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Power Hierarchies in Deficient

Welcome to my blog—a lair for all things sci-fi, fantasy, and creative non-fiction!

Writing has been a passion of mine for many years, and I’m thrilled to be sharing my debut novel, Deficient, with the world on September 12, 2023.

As we near the date of Deficient’s release, I’ll be sharing a few updates on my website along the way.

Deficient is a mixture of light sci-fi, superhero action, and mystery. It takes place in the near future at a time when society is progressively free from discrimination based on race, class, gender, and sexual orientation or identity. The main character, a fifteen-year-old named Alejandro (Alé) Aragon, lives in a world where nearly everyone has evolved to acquire supernatural abilities, yet he is one of the few that accelerated genetics left behind.

There is a hierarchy to the superpowers one can inherit. You can see these below:

(I’m always curious to know which ability my readers would like to have and why? 😉)

One of the rules of the power game in Deficient is that if an ability doesn’t manifest by the age of eight, you won’t get one and will be classified as a Deficient. Due to stigma and discrimination, being a classified as a Deficient is a horrible outcome and something to be feared. The treatment of Deficients is equivalent to the experiences that many ethnic, religious, and social minorities have faced in our world.

As a Deficient, Alé faces violence and discrimination at home, school, and in society. Because he doesn’t have an accelerated ability, his future opportunities are limited. He has one trusted friend in an outspoken and extraordinary artist named Yalamba—a Feral who can draw objects or scenarios into existence.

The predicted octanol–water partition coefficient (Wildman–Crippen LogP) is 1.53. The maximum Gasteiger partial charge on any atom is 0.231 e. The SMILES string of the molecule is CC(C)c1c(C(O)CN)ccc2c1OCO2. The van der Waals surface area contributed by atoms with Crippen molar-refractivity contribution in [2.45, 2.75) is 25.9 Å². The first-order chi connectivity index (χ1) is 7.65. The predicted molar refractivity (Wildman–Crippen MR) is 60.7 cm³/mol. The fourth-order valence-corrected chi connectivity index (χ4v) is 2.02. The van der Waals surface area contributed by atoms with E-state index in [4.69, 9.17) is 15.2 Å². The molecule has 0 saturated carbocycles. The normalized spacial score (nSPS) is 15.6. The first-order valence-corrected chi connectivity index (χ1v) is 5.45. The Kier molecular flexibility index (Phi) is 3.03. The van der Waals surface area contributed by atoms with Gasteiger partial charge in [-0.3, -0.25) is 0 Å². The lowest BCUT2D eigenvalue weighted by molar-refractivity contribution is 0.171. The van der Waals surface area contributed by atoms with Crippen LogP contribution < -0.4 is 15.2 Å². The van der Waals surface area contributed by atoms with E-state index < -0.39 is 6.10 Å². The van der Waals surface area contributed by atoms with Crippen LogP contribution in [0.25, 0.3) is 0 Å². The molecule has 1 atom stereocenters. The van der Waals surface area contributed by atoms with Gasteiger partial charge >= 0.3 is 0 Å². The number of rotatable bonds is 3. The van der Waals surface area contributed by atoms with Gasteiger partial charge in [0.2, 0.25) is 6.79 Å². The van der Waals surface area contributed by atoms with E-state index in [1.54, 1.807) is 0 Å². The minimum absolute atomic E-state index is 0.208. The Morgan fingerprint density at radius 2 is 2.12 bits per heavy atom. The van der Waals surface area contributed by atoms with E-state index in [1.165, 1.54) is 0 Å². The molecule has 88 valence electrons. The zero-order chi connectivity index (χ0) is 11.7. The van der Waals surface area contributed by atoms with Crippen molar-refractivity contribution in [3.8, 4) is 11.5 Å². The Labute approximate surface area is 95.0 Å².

But things take a turn for the worse when Yalamba disappears in a hate crime against her ability, and Alé is the first person to be blamed. He finds himself having to rise above his insecurities and sense of powerlessness to track down the real culprit and save Yalamba’s life before it’s too late.

For me, Deficient is about the desire we all have to belong to something—a desire that burns most fiercely in our younger years. Though Deficient’s cast of characters can do fantastical things that (I’m guessing) most of us cannot, we can all relate to the human quest for belonging, self-love, and acceptance.

Does Deficient sound like a compelling book? Do you think a friend or family member might connect with the themes being addressed? Do you have any burning questions about it?

Again, I cannot wait to share this book with all of you, and I look forward to hearing what you think!

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